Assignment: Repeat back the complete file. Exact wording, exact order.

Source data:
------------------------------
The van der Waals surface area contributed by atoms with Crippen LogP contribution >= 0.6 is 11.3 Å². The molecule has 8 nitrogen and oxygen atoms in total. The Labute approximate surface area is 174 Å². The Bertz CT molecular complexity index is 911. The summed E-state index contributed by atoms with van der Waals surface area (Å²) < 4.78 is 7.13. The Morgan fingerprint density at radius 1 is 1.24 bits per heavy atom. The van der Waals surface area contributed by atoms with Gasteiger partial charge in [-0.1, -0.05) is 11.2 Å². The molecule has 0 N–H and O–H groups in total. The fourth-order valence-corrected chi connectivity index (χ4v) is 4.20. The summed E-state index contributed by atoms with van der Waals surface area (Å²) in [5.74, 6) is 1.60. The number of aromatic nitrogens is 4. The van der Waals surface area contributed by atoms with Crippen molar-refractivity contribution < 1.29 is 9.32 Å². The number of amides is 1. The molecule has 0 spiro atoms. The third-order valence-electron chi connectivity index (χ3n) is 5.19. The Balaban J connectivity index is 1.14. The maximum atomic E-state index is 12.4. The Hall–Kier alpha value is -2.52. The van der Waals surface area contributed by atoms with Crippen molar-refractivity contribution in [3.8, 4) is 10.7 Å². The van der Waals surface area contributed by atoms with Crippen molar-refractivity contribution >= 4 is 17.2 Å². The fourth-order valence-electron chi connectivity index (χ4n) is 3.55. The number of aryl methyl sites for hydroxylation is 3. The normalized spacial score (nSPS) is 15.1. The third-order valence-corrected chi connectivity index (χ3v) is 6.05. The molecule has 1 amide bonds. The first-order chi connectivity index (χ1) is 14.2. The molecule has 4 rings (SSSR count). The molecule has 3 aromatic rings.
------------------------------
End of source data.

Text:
The van der Waals surface area contributed by atoms with Crippen LogP contribution >= 0.6 is 11.3 Å². The molecule has 8 nitrogen and oxygen atoms in total. The Labute approximate surface area is 174 Å². The Bertz CT molecular complexity index is 911. The summed E-state index contributed by atoms with van der Waals surface area (Å²) < 4.78 is 7.13. The Morgan fingerprint density at radius 1 is 1.24 bits per heavy atom. The van der Waals surface area contributed by atoms with Gasteiger partial charge in [-0.1, -0.05) is 11.2 Å². The molecule has 0 N–H and O–H groups in total. The fourth-order valence-corrected chi connectivity index (χ4v) is 4.20. The summed E-state index contributed by atoms with van der Waals surface area (Å²) in [5.74, 6) is 1.60. The number of aromatic nitrogens is 4. The van der Waals surface area contributed by atoms with Crippen molar-refractivity contribution < 1.29 is 9.32 Å². The number of amides is 1. The molecule has 0 spiro atoms. The third-order valence-electron chi connectivity index (χ3n) is 5.19. The Balaban J connectivity index is 1.14. The maximum atomic E-state index is 12.4. The Hall–Kier alpha value is -2.52. The van der Waals surface area contributed by atoms with Crippen molar-refractivity contribution in [3.8, 4) is 10.7 Å². The van der Waals surface area contributed by atoms with Crippen molar-refractivity contribution >= 4 is 17.2 Å². The fourth-order valence-electron chi connectivity index (χ4n) is 3.55. The number of aryl methyl sites for hydroxylation is 3. The normalized spacial score (nSPS) is 15.1. The third-order valence-corrected chi connectivity index (χ3v) is 6.05. The molecule has 1 amide bonds. The first-order chi connectivity index (χ1) is 14.2. The molecule has 4 rings (SSSR count). The molecule has 3 aromatic rings.